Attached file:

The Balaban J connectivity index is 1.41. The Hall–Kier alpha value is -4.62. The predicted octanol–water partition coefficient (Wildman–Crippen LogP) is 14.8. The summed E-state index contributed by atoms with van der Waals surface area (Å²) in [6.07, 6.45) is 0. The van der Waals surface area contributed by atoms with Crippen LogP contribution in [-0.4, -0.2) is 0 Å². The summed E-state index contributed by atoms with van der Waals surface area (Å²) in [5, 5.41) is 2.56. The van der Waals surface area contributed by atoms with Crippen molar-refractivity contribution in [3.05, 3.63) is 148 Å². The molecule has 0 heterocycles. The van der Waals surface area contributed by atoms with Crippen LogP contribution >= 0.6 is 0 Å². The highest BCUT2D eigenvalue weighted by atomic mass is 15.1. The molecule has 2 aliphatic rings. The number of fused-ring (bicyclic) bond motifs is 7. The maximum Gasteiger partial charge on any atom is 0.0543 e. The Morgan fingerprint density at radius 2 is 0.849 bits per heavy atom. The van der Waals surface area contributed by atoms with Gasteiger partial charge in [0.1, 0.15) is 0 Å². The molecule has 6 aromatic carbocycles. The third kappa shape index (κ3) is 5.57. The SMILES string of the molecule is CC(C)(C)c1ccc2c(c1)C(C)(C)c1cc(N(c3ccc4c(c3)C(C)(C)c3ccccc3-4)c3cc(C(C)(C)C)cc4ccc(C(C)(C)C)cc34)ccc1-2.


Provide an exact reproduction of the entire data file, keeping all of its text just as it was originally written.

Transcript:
The Balaban J connectivity index is 1.41. The Hall–Kier alpha value is -4.62. The predicted octanol–water partition coefficient (Wildman–Crippen LogP) is 14.8. The summed E-state index contributed by atoms with van der Waals surface area (Å²) in [6.07, 6.45) is 0. The van der Waals surface area contributed by atoms with Crippen LogP contribution in [-0.4, -0.2) is 0 Å². The summed E-state index contributed by atoms with van der Waals surface area (Å²) in [5, 5.41) is 2.56. The van der Waals surface area contributed by atoms with Crippen molar-refractivity contribution in [3.05, 3.63) is 148 Å². The molecule has 0 heterocycles. The van der Waals surface area contributed by atoms with Crippen LogP contribution >= 0.6 is 0 Å². The highest BCUT2D eigenvalue weighted by atomic mass is 15.1. The molecule has 2 aliphatic rings. The number of fused-ring (bicyclic) bond motifs is 7. The maximum Gasteiger partial charge on any atom is 0.0543 e. The Morgan fingerprint density at radius 2 is 0.849 bits per heavy atom. The van der Waals surface area contributed by atoms with Gasteiger partial charge in [0.1, 0.15) is 0 Å². The molecule has 6 aromatic carbocycles. The third kappa shape index (κ3) is 5.57. The SMILES string of the molecule is CC(C)(C)c1ccc2c(c1)C(C)(C)c1cc(N(c3ccc4c(c3)C(C)(C)c3ccccc3-4)c3cc(C(C)(C)C)cc4ccc(C(C)(C)C)cc34)ccc1-2.